Something we've discussed many times is how food is going to be a priority after the SHTF. Sure, you are prepared with a stockpile that will last for quite some time and beyond that you have plans to grow your own food. This is excellent, but that does not mean you are out of the woods by any means. Even though you have food to eat, the next guy may not. That makes him a threat that you may sooner or later have to handle and he's not the only threat you may face.
The fact of the matter is it is not just the creepy guy down the block that is going to be hungry once the SHTF. Let's think for a minute not about man but instead about man's best friend, only not the average pooch but those who instead roam the streets wild and free. The city of New Orleans, for instance, has been dotted with what are now considered wild dogs in a post Hurricane Katrina landscape. Then there is Detroit, where thousands of feral dogs are said to roam about in abandoned buildings. We are talking about packs of dogs breeding indiscriminately with no human to call their own and therefore no one to train them and make them into trustworthy canine citizens.
Where there is a pack of dogs, there is pack mentality. This is essentially a pecking order type system that balances dominance and submission amongst dogs but does cross over into interactions between humans and dogs. A dominant dog may challenge you if he feels his pack or den are threatened. He also will probably challenge you over of food. Hunger is a powerful motivator, after all. Keep in mind, too, that dogs have an excellent sense of smell, so if you are preparing food out in the open, it is very possible that you may have some uninvited feral canine guests for dinner. Then the questions becomes one of how are you going to fend off wild dogs not just to eat that meal but to continue to survive?
The typical family dog is very unlikely to bite unprovoked, but a feral dog is a whole different ball game. A wild dog could bite out of aggression or even fear, leaving you with a nasty bite wound which is going to be difficult to care for after TEOTWAWKI. You could need stitches, infection may set in due to bacteria in the dog's mouth, and it may even be possible that the dog that bit you had rabies. These dogs aren't vaccinated after all, and who knows where they've been or to what they've been exposed.
So what do you do if you get bit by a dog of unknown history or origin? Medical intervention is preferred, of course, but may not be available. Depending on the location of the bite, caring for it may prove difficult and seeking help from at least a friend may be necessary. First and foremost bleeding will need to be stopped via the application of pressure. Once that is done, the wound will need to be closely examined to assess the amount of damage done. If tissue is severely damaged, debridement may be necessary. Any jagged pieces of torn flesh will need to be trimmed up and any foreign materials removed. It will also need to be cleaned and rinsed with a sterile solution. It then needs to be determined whether or not stitching is necessary. Puncture wounds, for example, are generally fine to leave open, but rips and tears may need to be sutured closed. This is dependent upon factors such as the location and severity of the bite as well as the ability to treat it. Keep in mind that when it comes to dog bites, most of the damage is going to be below the skin. This means your bite is going to look a lot worse in the days after it occurred.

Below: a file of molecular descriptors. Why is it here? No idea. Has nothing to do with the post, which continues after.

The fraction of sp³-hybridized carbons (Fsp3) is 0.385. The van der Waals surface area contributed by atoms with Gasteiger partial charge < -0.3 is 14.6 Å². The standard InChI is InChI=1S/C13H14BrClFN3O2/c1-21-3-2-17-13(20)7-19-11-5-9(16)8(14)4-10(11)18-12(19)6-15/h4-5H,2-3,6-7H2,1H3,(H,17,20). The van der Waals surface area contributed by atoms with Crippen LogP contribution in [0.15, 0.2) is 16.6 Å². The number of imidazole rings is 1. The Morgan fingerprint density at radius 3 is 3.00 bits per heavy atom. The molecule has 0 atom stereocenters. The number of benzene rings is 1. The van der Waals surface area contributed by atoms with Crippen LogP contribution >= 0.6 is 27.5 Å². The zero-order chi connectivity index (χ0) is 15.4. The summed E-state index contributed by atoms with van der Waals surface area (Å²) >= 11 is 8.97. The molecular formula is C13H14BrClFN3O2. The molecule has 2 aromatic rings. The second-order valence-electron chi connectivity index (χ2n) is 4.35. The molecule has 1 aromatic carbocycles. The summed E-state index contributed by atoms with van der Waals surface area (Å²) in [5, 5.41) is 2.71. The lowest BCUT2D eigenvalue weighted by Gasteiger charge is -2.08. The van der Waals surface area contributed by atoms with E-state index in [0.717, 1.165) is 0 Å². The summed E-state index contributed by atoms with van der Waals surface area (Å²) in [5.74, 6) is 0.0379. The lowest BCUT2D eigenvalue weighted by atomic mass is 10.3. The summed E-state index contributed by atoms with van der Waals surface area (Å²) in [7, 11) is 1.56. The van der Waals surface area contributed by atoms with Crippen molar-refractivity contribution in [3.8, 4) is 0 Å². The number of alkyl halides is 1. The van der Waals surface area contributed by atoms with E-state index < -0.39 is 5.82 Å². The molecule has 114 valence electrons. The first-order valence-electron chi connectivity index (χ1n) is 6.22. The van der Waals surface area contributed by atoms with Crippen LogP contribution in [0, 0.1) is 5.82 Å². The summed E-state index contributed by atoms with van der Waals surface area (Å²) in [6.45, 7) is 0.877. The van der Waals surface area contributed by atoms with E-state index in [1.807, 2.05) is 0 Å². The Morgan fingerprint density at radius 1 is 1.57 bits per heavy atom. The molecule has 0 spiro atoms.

As an owner and lover of dogs, it may be hard to imagine the reality that one day you may have to go toe to toe with a pack of dogs that want to do serious harm to you, but it is important to realize the possibility exists and to arm yourself accordingly. According to the ASPCA, 3.9 million dogs and 3.4 million cats cycle through animal shelters every year. Imagine a world where the SHTF and those floodgates are suddenly opened, releasing those animals into the world to fend for themselves, competing with you for food. Not all of those dogs are going to be cute and cuddly and as they roam and breed will become even less so. And what about that 3.4 million cats? If you think a cat won't bite you, you are sadly mistaken.
Various dog bite statistics are available to let you know where you stand in the canine world. For example, Americans have a 1 in 50 chance of being bitten by a dog annually. There were 42 fatal dog bites in 2014. Also in 2014, loose dogs inflicted 40% of attacks, a number that has risen from past years. Dog bites account for more than 90% of all animal bites. 900,000 people seek emergency treatment for dog bites each year but far more are bitten, to the tune of about 4.2 million or more. In the end, the only way to truly handle a dog bite is not to get one. So remember, when the TEOTWAWKI arrives and you are face to face with the likes of Cujo, stay calm, avoid eye contact, do not advance, and follow the rest of these suggestions to get out safely.
Have you ever been bitten by a dog and in what type of circumstances? Have you ever been able to successfully diffuse a situation with an aggressive dog? Tell us how in the comments.